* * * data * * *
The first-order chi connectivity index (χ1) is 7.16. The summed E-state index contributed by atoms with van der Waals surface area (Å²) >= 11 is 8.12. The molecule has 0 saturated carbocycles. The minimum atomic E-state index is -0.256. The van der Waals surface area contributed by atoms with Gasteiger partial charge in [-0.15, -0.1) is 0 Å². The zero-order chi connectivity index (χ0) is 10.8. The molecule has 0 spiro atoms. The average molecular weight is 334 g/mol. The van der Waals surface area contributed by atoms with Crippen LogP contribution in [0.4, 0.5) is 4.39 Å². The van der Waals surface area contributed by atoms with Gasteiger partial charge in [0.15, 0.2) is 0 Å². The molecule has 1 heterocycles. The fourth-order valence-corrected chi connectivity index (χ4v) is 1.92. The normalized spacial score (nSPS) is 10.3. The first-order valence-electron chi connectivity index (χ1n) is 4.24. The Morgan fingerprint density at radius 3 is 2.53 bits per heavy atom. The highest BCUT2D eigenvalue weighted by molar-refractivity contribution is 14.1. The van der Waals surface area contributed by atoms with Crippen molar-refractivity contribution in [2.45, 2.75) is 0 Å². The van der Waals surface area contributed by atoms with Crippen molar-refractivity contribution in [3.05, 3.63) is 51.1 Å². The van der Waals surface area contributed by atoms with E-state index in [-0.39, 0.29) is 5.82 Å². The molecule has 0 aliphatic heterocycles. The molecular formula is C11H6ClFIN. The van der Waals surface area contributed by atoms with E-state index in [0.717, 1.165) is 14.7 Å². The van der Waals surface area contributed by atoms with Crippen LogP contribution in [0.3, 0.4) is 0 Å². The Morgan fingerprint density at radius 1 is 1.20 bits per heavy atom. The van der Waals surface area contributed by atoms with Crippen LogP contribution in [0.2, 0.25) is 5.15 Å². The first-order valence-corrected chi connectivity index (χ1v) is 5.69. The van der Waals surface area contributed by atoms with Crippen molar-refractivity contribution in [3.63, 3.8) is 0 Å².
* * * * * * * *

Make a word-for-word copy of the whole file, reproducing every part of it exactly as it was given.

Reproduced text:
The first-order chi connectivity index (χ1) is 7.16. The summed E-state index contributed by atoms with van der Waals surface area (Å²) >= 11 is 8.12. The molecule has 0 saturated carbocycles. The minimum atomic E-state index is -0.256. The van der Waals surface area contributed by atoms with Gasteiger partial charge in [-0.15, -0.1) is 0 Å². The zero-order chi connectivity index (χ0) is 10.8. The molecule has 0 spiro atoms. The average molecular weight is 334 g/mol. The van der Waals surface area contributed by atoms with Crippen LogP contribution in [0.4, 0.5) is 4.39 Å². The van der Waals surface area contributed by atoms with Gasteiger partial charge in [0.15, 0.2) is 0 Å². The molecule has 1 heterocycles. The fourth-order valence-corrected chi connectivity index (χ4v) is 1.92. The normalized spacial score (nSPS) is 10.3. The first-order valence-electron chi connectivity index (χ1n) is 4.24. The Morgan fingerprint density at radius 3 is 2.53 bits per heavy atom. The highest BCUT2D eigenvalue weighted by molar-refractivity contribution is 14.1. The van der Waals surface area contributed by atoms with Crippen molar-refractivity contribution in [2.45, 2.75) is 0 Å². The van der Waals surface area contributed by atoms with Crippen molar-refractivity contribution in [3.05, 3.63) is 51.1 Å². The van der Waals surface area contributed by atoms with E-state index in [-0.39, 0.29) is 5.82 Å². The molecule has 0 aliphatic heterocycles. The molecular formula is C11H6ClFIN. The van der Waals surface area contributed by atoms with E-state index in [0.717, 1.165) is 14.7 Å². The van der Waals surface area contributed by atoms with Crippen LogP contribution in [0.3, 0.4) is 0 Å². The Morgan fingerprint density at radius 1 is 1.20 bits per heavy atom. The van der Waals surface area contributed by atoms with Crippen LogP contribution in [0.2, 0.25) is 5.15 Å². The first-order valence-corrected chi connectivity index (χ1v) is 5.69. The van der Waals surface area contributed by atoms with Crippen molar-refractivity contribution in [3.63, 3.8) is 0 Å².